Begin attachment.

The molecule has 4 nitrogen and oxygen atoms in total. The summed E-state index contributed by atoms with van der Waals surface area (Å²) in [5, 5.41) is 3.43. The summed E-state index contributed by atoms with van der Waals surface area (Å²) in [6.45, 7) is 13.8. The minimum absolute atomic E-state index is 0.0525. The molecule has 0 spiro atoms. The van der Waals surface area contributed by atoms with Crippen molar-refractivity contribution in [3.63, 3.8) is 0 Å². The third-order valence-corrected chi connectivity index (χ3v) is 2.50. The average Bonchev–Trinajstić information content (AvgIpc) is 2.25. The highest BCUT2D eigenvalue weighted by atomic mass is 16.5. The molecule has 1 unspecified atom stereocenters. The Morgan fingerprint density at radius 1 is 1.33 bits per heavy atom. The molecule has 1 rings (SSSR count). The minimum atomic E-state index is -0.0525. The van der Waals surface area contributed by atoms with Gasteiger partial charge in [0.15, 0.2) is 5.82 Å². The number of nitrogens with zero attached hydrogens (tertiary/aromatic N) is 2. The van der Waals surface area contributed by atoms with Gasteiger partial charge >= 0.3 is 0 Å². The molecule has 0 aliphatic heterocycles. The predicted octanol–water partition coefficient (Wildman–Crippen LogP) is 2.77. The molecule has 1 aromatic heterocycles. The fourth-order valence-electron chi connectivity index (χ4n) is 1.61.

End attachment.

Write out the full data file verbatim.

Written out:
The molecule has 4 nitrogen and oxygen atoms in total. The summed E-state index contributed by atoms with van der Waals surface area (Å²) in [5, 5.41) is 3.43. The summed E-state index contributed by atoms with van der Waals surface area (Å²) in [6.45, 7) is 13.8. The minimum absolute atomic E-state index is 0.0525. The molecule has 0 spiro atoms. The van der Waals surface area contributed by atoms with Crippen molar-refractivity contribution in [3.63, 3.8) is 0 Å². The third-order valence-corrected chi connectivity index (χ3v) is 2.50. The average Bonchev–Trinajstić information content (AvgIpc) is 2.25. The highest BCUT2D eigenvalue weighted by atomic mass is 16.5. The molecule has 1 unspecified atom stereocenters. The Morgan fingerprint density at radius 1 is 1.33 bits per heavy atom. The molecule has 1 rings (SSSR count). The minimum atomic E-state index is -0.0525. The van der Waals surface area contributed by atoms with Gasteiger partial charge in [0.15, 0.2) is 5.82 Å². The number of nitrogens with zero attached hydrogens (tertiary/aromatic N) is 2. The van der Waals surface area contributed by atoms with Gasteiger partial charge >= 0.3 is 0 Å². The molecule has 0 aliphatic heterocycles. The predicted octanol–water partition coefficient (Wildman–Crippen LogP) is 2.77. The molecule has 1 aromatic heterocycles. The fourth-order valence-electron chi connectivity index (χ4n) is 1.61.